Picture for representation
Picture for representation Reuters

Malaysia's stock exchange, FTSE Bursa Malaysia, has launched two new indexes with a broad range of industry sector coverage, which supports the government's initiatives to promote mid-cap market segment.

The indexes cover the mid and small-cap companies with the FTSE Bursa Malaysia MidS Cap Index comprising constituents from the FTSE Bursa Malaysia EMAS Index with a full market capitalisation range between RM200 million to RM2 billion. The range, however, is subject to buffers applied to provide sustainability in the selection of constituents at semi-annual reviews.

In a statement, Bursa's chief executive officer, Datuk Seri Tajuddin Atan, said the inclusion of the new indexes was in line with global trends. "Investors are now allocating their investment portfolio strategically to the mid and small cap equity segment with the mid and small cap offering positive growth prospects," he said, as reported.

The FTSE Bursa Malaysia Mids Cap Index currently has 169 constituencies which represent approximately US$15 billion of investable market capitalisation.The indexes are in support of the government's move to inject more liquidity into the mid and small-cap market segment. The FTSE Bursa Malaysia MidS Cap Shariah Index consists of all the constituents of FTSE Bursa Malaysia MidS Cap index that are Shariah compliant.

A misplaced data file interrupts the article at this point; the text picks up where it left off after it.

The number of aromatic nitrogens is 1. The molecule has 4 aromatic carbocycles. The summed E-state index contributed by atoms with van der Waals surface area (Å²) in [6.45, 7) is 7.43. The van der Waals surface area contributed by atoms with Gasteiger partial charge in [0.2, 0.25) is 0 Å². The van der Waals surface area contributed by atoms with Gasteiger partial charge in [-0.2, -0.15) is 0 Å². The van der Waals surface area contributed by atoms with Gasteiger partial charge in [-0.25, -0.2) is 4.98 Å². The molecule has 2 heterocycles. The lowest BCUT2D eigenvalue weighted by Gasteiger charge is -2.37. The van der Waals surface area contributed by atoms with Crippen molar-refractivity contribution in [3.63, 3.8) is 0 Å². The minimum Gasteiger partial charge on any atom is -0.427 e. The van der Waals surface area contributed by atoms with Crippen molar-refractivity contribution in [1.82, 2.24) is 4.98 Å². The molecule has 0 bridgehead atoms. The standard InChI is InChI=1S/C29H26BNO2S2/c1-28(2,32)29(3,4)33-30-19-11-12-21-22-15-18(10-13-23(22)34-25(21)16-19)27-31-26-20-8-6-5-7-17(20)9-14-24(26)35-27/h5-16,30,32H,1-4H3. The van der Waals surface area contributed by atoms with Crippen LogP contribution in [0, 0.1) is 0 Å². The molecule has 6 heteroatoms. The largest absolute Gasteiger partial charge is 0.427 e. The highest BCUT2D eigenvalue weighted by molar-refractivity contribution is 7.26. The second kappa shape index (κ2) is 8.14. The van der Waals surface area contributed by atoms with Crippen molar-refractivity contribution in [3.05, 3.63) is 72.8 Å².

FTSE Russell Asia managing director, Jessie Pak, said the partnership with Bursa Malaysia was timely, saying: We are delighted to expand FTSE Russell's partnership with the launch of the two new indexes as the mid- and small-cap companies are of increasing interest to investors around the world while the new indexes can prove to be a benchmark for the growing segment in Malaysia.

Meanwhile, Malaysia's central bank, Bank Negara Malaysia has urged the banking industry to adopt new innovation in their product offering to meet the demands of the new economy.

Bank Negara governor Datuk Muhammad Ibrahim said it was essential to support the economic transformation while finding ways to moderate the lending disparity towards the property sector.

New Straits Times quoted Muhammad Ibrahim saying that the move was at a fundamental level which leaves room to explore moderate lending bias. He said there was a big scope for the banking industry to organise itself effectively to weigh, expand and take action in response to the emerging issues concerning both the economy and society.